Use “fifths”. The head is free above the brim – or “five out of five” – 5/5. It will not have entered the pelvis – or be engaged – until more than half (or three-fifths), has sunk below the top of the pubic bone.

 

 

Most primiparas are engaged late in pregnancy or by early labor. Mulitps often not until late in labor.

Test for engagement” during combined internal/external maneuvers.

  • Munro-Kerr for descent, or over-riding

  • Standing Test for Engagement.


Cochrane’s The Guide to Effective Care in Pregnancy and Childbirth says this well: “If the mother’s condition is satisfactory, the baby’s condition is satisfactory and there is evidence that progress is occurring with descent of the presenting part, there are no grounds for intervention. “If the mother is not unduly distressed and is not actively pushing (particularly when she has epidural analgesia) there is no reason to think that the second stage is any more likely to cause exhaustion than the first stage”.


© Gail Hart

i ibid

ii Am J Obstet Gynecol 2002 Jun;186(6):1331-8
The labor curve of the grand multipara: does progress of labor continue to improve with additional childbearing?
Gurewitsch ED, Diament P, Fong J, Huang GH, Popovtzer A, Weinstein D, Chervenak FA.
Pregnancies in 1095 GMs, 1174 lower-parity multiparous women, and 908 nulliparous women were studied. GMs exhibit a longer initial phase of labor than either nulliparous women or lower-parity multiparous women, begin to dilate rapidly at a greater dilatation than nulliparous women, and experience acceleration of labor at a rate no faster than lower-parity multiparous women. … Once parity exceeds 4, progress of labor slows. "Poor progress" beyond dilatation of 4 cm should not be considered abnormal for a GM, because she is likely still in the latent phase until dilatation of 6 cm is attained. ..PMID: 12066118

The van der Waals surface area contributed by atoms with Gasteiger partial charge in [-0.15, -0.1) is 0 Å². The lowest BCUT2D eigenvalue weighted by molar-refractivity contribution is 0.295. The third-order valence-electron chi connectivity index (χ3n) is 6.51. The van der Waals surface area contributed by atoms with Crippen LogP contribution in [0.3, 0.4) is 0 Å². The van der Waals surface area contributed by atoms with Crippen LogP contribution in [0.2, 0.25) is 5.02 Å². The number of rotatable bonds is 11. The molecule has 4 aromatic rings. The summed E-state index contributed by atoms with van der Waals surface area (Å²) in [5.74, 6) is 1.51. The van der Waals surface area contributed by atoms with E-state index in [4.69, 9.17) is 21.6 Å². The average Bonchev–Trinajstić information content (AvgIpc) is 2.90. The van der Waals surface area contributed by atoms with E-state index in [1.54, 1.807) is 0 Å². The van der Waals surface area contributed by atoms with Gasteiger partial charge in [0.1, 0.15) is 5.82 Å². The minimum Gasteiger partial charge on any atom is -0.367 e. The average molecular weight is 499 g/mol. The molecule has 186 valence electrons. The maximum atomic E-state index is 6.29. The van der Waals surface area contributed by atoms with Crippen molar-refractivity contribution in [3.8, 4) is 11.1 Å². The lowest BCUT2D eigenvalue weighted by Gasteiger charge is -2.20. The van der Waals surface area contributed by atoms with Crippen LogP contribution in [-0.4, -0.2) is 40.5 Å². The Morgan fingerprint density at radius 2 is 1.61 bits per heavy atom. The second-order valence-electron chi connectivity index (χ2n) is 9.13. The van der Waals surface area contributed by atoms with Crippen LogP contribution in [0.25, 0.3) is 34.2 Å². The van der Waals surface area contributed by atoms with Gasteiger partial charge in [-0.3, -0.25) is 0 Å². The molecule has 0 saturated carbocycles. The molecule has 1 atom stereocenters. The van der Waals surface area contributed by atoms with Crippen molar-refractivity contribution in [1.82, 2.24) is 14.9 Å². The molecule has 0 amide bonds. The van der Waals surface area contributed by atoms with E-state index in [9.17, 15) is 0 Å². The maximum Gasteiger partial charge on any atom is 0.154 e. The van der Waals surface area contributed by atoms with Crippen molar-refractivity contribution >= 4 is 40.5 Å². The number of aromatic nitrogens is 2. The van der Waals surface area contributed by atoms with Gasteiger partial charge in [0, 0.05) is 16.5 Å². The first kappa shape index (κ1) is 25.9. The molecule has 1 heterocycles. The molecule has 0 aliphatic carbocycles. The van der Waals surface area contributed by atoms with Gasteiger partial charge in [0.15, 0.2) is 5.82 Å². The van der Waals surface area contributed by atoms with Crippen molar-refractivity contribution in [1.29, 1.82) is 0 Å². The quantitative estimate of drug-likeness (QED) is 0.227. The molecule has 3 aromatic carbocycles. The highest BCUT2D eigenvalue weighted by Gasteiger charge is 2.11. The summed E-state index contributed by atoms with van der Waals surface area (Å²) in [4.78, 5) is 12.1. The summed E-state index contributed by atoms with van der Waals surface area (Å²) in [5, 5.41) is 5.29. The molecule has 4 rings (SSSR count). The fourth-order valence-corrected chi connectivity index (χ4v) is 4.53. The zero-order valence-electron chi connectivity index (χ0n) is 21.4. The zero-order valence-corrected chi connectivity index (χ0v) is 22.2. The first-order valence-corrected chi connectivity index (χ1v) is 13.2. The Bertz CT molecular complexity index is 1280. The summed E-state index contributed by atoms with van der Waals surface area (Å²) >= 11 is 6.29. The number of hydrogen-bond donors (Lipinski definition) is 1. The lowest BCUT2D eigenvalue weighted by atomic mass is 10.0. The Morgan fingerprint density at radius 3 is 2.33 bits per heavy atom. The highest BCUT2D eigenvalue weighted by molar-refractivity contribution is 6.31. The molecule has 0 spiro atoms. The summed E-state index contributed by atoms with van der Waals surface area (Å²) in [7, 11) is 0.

iii

iv

v

Am J Obstet Gynecol 1999 Mar;180(3 Pt 1):628-33Induction of labor and the relationship to cesarean delivery: A review of 7001 consecutive inductions.

vi OBSTETRICS: Gabbe, Niebyl, Simpson; pg 137

vii Am J Obstet Gynecol 2000 Dec;183(6):1544-8

A randomized controlled trial of the effect of increased intravenous hydration on the course of labor in nulliparous women. Garite TJ, Weeks J, Peters-Phair K, Pattillo C, Brewster WR